The Sunday Mail
FarmHut, a Zimbabwean agriculture startup that creates linkages between farmers with excess produce and the market, has received seed capital of US$100 000 from Hult Prize Foundation, a global business incubation organisation.
Hult Prize is considered the Nobel Prize for students, as it rewards impactful projects and helps young business leaders with training on how to setup sustainable organisations.
Annually, they run an accelerator programme in which they select startups run by university students for assistance in putting systems in place, and FarmHut was part of the 2020 cohort.
Only a few of the outstanding projects that get access to the acceleration programme are selected to get seed funding – an early-stage investment into a business meant to help with research and business development – and FarmHut were among the few that were chosen.
In an interview with The Sunday Mail, FarmHut chief executive and co-founder Ryan Katayi explained how they ended up being the only startup on the African continent that accessed the funds.
“We were selected onto the accelerator where we spent around right months receiving training and refining our business models. After the process we were shortlisted to 33 entities, and from the number, only 11 got the seed capital,” Katayi said.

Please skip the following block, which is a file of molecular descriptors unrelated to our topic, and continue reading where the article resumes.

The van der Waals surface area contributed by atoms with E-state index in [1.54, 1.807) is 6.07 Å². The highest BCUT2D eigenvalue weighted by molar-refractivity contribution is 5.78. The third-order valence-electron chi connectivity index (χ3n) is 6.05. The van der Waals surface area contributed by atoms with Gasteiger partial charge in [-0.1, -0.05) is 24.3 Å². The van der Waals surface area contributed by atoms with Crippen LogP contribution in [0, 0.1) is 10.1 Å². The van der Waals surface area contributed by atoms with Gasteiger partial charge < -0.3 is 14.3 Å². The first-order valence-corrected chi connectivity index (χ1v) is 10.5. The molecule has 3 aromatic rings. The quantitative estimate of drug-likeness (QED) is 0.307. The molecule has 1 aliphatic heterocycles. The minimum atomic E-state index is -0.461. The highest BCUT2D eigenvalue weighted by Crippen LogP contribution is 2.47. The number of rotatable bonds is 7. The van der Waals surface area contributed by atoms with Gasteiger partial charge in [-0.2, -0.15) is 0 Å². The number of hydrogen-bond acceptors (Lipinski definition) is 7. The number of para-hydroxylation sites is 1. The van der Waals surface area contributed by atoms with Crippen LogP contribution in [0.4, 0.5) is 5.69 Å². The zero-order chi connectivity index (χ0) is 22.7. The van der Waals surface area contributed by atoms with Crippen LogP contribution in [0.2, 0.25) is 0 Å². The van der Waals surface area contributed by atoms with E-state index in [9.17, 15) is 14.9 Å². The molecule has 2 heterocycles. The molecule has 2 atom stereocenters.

For the final-year chemical engineering student at the National University for Science and Technology (NUST) and his team, the capital will be directed to ensuring they have more inclusive systems that allow smallholder farmers to access markets with ease.
“This investment is not just for FarmHut. It goes to all the farmers toiling everyday to put a meal on the table. It sets the stage for us to take our revolutionary solution to the rest of the world,” said Katayi.
Started in 2018, FarmHut has won a number of innovation competitions both regionally and locally, and this seed capital becomes the latest feather in their cap.
Zimbabwean youths have been showing increased interest in agriculture, in what is being termed a renaissance of the critical sector, which is the backbone of the economy.